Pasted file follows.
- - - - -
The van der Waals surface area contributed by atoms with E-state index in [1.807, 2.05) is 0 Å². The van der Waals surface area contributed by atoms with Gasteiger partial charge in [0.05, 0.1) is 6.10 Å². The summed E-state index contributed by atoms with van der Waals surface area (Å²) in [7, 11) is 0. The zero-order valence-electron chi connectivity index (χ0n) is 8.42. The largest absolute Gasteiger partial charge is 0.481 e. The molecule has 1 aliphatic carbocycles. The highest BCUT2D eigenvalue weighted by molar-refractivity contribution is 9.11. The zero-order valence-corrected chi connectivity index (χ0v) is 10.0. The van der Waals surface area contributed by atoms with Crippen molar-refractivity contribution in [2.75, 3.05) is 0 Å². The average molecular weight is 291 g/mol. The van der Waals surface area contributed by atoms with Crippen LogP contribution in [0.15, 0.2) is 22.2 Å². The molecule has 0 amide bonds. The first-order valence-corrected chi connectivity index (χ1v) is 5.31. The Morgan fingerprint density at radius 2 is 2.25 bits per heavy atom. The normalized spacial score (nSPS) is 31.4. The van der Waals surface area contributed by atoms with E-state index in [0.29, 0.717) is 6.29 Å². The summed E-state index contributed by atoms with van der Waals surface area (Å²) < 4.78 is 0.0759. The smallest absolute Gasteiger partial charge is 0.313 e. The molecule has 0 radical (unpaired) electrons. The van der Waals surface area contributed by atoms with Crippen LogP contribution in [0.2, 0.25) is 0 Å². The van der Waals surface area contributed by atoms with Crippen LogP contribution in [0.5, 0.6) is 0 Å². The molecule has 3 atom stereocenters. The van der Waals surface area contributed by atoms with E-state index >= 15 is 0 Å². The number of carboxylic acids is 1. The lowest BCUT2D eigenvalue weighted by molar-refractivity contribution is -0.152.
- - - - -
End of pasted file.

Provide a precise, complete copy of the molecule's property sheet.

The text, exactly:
The van der Waals surface area contributed by atoms with E-state index in [1.807, 2.05) is 0 Å². The van der Waals surface area contributed by atoms with Gasteiger partial charge in [0.05, 0.1) is 6.10 Å². The summed E-state index contributed by atoms with van der Waals surface area (Å²) in [7, 11) is 0. The zero-order valence-electron chi connectivity index (χ0n) is 8.42. The largest absolute Gasteiger partial charge is 0.481 e. The molecule has 1 aliphatic carbocycles. The highest BCUT2D eigenvalue weighted by molar-refractivity contribution is 9.11. The zero-order valence-corrected chi connectivity index (χ0v) is 10.0. The van der Waals surface area contributed by atoms with Crippen molar-refractivity contribution in [2.75, 3.05) is 0 Å². The average molecular weight is 291 g/mol. The van der Waals surface area contributed by atoms with Crippen LogP contribution in [0.15, 0.2) is 22.2 Å². The molecule has 0 amide bonds. The first-order valence-corrected chi connectivity index (χ1v) is 5.31. The Morgan fingerprint density at radius 2 is 2.25 bits per heavy atom. The normalized spacial score (nSPS) is 31.4. The van der Waals surface area contributed by atoms with E-state index in [0.29, 0.717) is 6.29 Å². The summed E-state index contributed by atoms with van der Waals surface area (Å²) < 4.78 is 0.0759. The smallest absolute Gasteiger partial charge is 0.313 e. The molecule has 0 radical (unpaired) electrons. The van der Waals surface area contributed by atoms with Crippen LogP contribution in [0.2, 0.25) is 0 Å². The van der Waals surface area contributed by atoms with Crippen LogP contribution in [0.5, 0.6) is 0 Å². The molecule has 3 atom stereocenters. The van der Waals surface area contributed by atoms with E-state index >= 15 is 0 Å². The number of carboxylic acids is 1. The lowest BCUT2D eigenvalue weighted by molar-refractivity contribution is -0.152.